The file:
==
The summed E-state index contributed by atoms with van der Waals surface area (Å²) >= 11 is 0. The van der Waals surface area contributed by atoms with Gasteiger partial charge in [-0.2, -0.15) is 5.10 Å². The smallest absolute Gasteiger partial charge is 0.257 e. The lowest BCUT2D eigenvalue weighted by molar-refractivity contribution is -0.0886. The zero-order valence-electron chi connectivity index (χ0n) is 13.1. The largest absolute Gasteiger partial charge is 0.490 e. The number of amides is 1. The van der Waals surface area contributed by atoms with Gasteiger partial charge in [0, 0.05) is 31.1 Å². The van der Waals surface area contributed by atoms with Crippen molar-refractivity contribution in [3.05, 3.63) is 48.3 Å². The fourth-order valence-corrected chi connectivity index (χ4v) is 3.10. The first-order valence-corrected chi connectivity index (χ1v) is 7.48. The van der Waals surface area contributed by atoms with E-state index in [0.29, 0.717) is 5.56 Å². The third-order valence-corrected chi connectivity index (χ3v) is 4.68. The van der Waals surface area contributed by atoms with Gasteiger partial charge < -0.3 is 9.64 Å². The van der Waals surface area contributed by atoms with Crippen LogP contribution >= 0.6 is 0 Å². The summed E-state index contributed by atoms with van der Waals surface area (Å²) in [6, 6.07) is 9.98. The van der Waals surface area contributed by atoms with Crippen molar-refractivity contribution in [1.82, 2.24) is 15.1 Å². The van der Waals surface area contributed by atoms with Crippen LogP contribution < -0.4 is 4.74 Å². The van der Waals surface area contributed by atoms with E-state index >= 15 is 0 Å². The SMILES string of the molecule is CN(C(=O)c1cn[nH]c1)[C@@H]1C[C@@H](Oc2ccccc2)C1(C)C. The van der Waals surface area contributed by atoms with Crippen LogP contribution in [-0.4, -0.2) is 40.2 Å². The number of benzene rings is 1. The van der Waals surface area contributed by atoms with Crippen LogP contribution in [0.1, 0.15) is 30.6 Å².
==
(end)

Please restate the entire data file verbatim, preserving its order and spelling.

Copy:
The summed E-state index contributed by atoms with van der Waals surface area (Å²) >= 11 is 0. The van der Waals surface area contributed by atoms with Gasteiger partial charge in [-0.2, -0.15) is 5.10 Å². The smallest absolute Gasteiger partial charge is 0.257 e. The lowest BCUT2D eigenvalue weighted by molar-refractivity contribution is -0.0886. The zero-order valence-electron chi connectivity index (χ0n) is 13.1. The largest absolute Gasteiger partial charge is 0.490 e. The number of amides is 1. The van der Waals surface area contributed by atoms with Gasteiger partial charge in [0, 0.05) is 31.1 Å². The van der Waals surface area contributed by atoms with Crippen molar-refractivity contribution in [3.05, 3.63) is 48.3 Å². The fourth-order valence-corrected chi connectivity index (χ4v) is 3.10. The first-order valence-corrected chi connectivity index (χ1v) is 7.48. The van der Waals surface area contributed by atoms with E-state index in [0.29, 0.717) is 5.56 Å². The third-order valence-corrected chi connectivity index (χ3v) is 4.68. The van der Waals surface area contributed by atoms with Gasteiger partial charge < -0.3 is 9.64 Å². The van der Waals surface area contributed by atoms with Crippen LogP contribution >= 0.6 is 0 Å². The summed E-state index contributed by atoms with van der Waals surface area (Å²) in [6, 6.07) is 9.98. The van der Waals surface area contributed by atoms with Crippen molar-refractivity contribution in [1.82, 2.24) is 15.1 Å². The van der Waals surface area contributed by atoms with Crippen LogP contribution < -0.4 is 4.74 Å². The van der Waals surface area contributed by atoms with E-state index >= 15 is 0 Å². The SMILES string of the molecule is CN(C(=O)c1cn[nH]c1)[C@@H]1C[C@@H](Oc2ccccc2)C1(C)C. The van der Waals surface area contributed by atoms with Crippen LogP contribution in [-0.4, -0.2) is 40.2 Å². The number of benzene rings is 1. The van der Waals surface area contributed by atoms with Crippen LogP contribution in [0.1, 0.15) is 30.6 Å².